by Young Walgenkim, Adam Hanson, Christopher Hamilton
Whether you are a first time car buyer or a seasoned veteran, you want to be equipped and ready before taking on a car dealer. If you are buying a car in Oregon, here are the top 10 things you should remember to do in every used car purchase.
10. Take someone with you.
It is much easier for a salesperson to take advantage of you when you are alone because you are more vulnerable to suggestions. Also, if you don’t take someone with you, you don’t have a witness if something goes wrong.
9. Get pre-approved for your loan.
Unless you are paying cash for your purchase, you should always check with your bank or credit union to see if you can get a good interest rate before you purchase your car. Dealers employ many different tactics to try to make the most out of the sale, and many of them involve manipulating financing numbers. If you get pre-approved, you take away many of the dealer’s tools to take advantage of you. Also, although it is illegal in many states, many dealers charge a higher price for financed vehicles vs. cash purchase.
8. Take the car to a mechanic
If you are serious about making the purchase, take the time and spend the extra couple of hundred dollars to take it to your mechanic to find potential problems before you make the purchase. You are already spending thousands of dollars for this vehicle. It makes sense to spend a little extra to make sure you know exactly what you are buying. If your mechanic finds problems with the vehicle, it gives you negotiating leverage if you still want to buy the car. If the dealer will not let your mechanic inspect the car, it’s a good indication they are hiding something.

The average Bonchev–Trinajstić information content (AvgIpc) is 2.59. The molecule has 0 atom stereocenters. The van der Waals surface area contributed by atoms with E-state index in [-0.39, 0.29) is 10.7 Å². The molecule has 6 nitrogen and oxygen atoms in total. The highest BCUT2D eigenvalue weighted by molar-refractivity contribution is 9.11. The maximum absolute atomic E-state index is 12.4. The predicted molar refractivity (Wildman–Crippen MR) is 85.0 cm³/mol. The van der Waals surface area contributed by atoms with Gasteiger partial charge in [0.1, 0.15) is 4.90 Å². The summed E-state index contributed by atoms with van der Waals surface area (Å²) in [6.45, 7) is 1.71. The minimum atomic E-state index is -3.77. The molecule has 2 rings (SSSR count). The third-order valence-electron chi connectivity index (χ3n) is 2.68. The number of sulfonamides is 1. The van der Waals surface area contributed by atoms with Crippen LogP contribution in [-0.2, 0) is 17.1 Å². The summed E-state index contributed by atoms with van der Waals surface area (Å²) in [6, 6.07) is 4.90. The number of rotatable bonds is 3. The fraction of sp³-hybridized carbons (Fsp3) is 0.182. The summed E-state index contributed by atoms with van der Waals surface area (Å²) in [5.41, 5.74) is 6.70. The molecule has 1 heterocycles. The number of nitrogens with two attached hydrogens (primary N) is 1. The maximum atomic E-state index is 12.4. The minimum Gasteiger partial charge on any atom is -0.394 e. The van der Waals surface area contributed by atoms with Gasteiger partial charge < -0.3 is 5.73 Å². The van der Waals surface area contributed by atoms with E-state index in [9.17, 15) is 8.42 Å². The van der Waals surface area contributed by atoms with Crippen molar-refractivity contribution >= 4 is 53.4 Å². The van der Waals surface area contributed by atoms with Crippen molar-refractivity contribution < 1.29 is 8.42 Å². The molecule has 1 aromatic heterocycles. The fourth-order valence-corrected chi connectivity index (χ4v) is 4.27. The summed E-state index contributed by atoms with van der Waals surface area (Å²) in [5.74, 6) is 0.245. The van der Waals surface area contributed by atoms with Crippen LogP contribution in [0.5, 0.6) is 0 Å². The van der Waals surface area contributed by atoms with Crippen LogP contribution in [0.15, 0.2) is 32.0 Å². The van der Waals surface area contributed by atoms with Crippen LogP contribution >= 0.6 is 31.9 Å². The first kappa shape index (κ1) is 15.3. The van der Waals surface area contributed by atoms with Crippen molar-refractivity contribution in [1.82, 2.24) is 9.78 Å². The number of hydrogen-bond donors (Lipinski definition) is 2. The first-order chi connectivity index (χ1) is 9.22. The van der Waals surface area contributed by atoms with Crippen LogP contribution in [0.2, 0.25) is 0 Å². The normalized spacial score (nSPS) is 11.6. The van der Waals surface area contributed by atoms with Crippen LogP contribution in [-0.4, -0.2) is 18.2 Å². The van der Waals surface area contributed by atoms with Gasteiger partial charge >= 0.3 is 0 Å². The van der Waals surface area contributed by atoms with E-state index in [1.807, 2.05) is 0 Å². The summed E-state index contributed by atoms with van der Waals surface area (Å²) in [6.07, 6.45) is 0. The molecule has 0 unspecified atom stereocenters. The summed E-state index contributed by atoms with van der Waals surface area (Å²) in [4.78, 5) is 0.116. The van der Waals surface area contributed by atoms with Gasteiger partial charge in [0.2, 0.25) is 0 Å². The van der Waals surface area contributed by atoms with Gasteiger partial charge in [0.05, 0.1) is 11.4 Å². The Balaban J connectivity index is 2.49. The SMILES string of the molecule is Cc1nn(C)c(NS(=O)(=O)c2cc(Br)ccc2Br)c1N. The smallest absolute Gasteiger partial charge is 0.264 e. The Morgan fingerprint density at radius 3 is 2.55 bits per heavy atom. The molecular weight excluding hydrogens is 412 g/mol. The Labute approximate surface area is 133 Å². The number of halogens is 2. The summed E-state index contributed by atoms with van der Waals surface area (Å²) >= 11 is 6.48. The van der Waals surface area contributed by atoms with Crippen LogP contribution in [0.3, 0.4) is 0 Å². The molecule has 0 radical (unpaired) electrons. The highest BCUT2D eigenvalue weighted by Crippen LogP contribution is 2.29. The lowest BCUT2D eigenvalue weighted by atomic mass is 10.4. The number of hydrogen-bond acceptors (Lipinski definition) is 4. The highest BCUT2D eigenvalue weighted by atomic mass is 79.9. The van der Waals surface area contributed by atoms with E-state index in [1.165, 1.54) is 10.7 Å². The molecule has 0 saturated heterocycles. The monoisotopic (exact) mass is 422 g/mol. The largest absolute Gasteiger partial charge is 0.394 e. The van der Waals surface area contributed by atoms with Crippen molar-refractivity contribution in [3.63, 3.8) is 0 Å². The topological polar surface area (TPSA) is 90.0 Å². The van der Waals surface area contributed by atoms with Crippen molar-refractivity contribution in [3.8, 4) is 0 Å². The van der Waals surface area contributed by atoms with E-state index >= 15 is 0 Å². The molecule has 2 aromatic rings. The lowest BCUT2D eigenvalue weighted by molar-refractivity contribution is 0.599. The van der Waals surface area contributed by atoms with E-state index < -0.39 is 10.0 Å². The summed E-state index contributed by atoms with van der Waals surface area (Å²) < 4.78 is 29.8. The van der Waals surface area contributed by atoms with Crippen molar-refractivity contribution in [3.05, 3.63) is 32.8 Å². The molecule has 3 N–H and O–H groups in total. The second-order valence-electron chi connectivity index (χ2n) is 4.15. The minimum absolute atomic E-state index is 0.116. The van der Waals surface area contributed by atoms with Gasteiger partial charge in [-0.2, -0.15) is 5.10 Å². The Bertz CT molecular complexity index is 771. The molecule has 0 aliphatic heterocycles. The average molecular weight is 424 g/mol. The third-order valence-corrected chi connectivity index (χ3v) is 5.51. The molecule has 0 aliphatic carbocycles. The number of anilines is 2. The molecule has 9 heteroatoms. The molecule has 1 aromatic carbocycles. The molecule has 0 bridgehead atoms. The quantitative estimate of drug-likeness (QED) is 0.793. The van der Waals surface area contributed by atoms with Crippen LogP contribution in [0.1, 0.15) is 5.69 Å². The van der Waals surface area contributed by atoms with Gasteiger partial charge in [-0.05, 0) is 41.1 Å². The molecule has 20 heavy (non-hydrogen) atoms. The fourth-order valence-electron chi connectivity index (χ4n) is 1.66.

7. Look up the dealership
You want to find out who you are dealing with before you even decide to visit the dealership. There are many consumer review websites, such as the Better Business Bureau (BBB), Yelp, Google+, etc. that will give you an idea of what kind of reputation the dealership has. Also, you can look up the dealer on the Attorney General’s website to see if complaints have been filed against them. Here is the link for Oregon: https://justice.oregon.gov/complaints/.
Finally, make sure to check out the dealership’s website. Sometimes dealers make all kinds of promises on their website that they may not promise in person. Some examples are “Free CarFax for every vehicle,” “All of our vehicles are fully inspected,” and “We give full warranties on all of our vehicles.” If you find these promises on the dealer’s website, print them out and ask the dealer to honor them.
6. Look up and save advertisements
Search the VIN number of the car you are interested in on Google. Many times, different ads will show different prices and offer different promises. In Oregon, the dealership is required to offer you the lowest price the dealer has advertised. Also, save every ad you can find on your car. If problems arise in the future, the ads may come in handy. For more information, see our older blog post on this subject: http://blog.hansonwalgenkim.com/2013/02/save-your-advertisement.html